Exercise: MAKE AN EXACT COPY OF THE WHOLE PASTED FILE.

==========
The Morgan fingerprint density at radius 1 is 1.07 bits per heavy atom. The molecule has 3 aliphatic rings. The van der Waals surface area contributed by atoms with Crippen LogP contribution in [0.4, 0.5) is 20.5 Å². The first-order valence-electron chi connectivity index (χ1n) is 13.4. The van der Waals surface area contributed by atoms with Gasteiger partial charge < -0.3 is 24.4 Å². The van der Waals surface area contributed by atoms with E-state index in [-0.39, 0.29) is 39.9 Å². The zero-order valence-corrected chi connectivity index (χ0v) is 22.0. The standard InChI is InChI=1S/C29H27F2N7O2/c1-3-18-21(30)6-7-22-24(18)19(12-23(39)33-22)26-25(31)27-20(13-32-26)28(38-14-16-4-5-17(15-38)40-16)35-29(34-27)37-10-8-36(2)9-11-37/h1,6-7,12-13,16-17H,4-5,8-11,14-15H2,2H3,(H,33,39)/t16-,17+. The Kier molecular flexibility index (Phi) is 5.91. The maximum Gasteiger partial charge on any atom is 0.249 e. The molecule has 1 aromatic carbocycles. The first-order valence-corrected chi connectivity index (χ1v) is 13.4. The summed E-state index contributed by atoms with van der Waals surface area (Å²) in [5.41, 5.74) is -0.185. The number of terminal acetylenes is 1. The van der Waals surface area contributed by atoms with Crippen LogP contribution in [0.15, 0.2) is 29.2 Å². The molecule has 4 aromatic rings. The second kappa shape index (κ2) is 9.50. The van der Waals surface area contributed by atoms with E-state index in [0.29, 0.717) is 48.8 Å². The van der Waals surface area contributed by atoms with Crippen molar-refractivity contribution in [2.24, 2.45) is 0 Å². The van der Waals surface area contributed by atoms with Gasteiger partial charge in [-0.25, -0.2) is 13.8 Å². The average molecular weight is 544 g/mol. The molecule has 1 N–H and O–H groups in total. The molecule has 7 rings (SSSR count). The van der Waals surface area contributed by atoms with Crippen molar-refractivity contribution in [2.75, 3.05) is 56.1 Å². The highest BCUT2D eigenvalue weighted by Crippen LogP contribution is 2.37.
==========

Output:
The Morgan fingerprint density at radius 1 is 1.07 bits per heavy atom. The molecule has 3 aliphatic rings. The van der Waals surface area contributed by atoms with Crippen LogP contribution in [0.4, 0.5) is 20.5 Å². The first-order valence-electron chi connectivity index (χ1n) is 13.4. The van der Waals surface area contributed by atoms with Gasteiger partial charge < -0.3 is 24.4 Å². The van der Waals surface area contributed by atoms with E-state index in [-0.39, 0.29) is 39.9 Å². The zero-order valence-corrected chi connectivity index (χ0v) is 22.0. The standard InChI is InChI=1S/C29H27F2N7O2/c1-3-18-21(30)6-7-22-24(18)19(12-23(39)33-22)26-25(31)27-20(13-32-26)28(38-14-16-4-5-17(15-38)40-16)35-29(34-27)37-10-8-36(2)9-11-37/h1,6-7,12-13,16-17H,4-5,8-11,14-15H2,2H3,(H,33,39)/t16-,17+. The Kier molecular flexibility index (Phi) is 5.91. The maximum Gasteiger partial charge on any atom is 0.249 e. The molecule has 1 aromatic carbocycles. The first-order valence-corrected chi connectivity index (χ1v) is 13.4. The summed E-state index contributed by atoms with van der Waals surface area (Å²) in [5.41, 5.74) is -0.185. The number of terminal acetylenes is 1. The van der Waals surface area contributed by atoms with Crippen LogP contribution in [0.15, 0.2) is 29.2 Å². The molecule has 4 aromatic rings. The second kappa shape index (κ2) is 9.50. The van der Waals surface area contributed by atoms with E-state index in [0.29, 0.717) is 48.8 Å². The van der Waals surface area contributed by atoms with Crippen molar-refractivity contribution in [2.24, 2.45) is 0 Å². The van der Waals surface area contributed by atoms with Gasteiger partial charge in [-0.25, -0.2) is 13.8 Å². The average molecular weight is 544 g/mol. The molecule has 1 N–H and O–H groups in total. The molecule has 7 rings (SSSR count). The van der Waals surface area contributed by atoms with Crippen molar-refractivity contribution in [2.75, 3.05) is 56.1 Å². The highest BCUT2D eigenvalue weighted by Crippen LogP contribution is 2.37.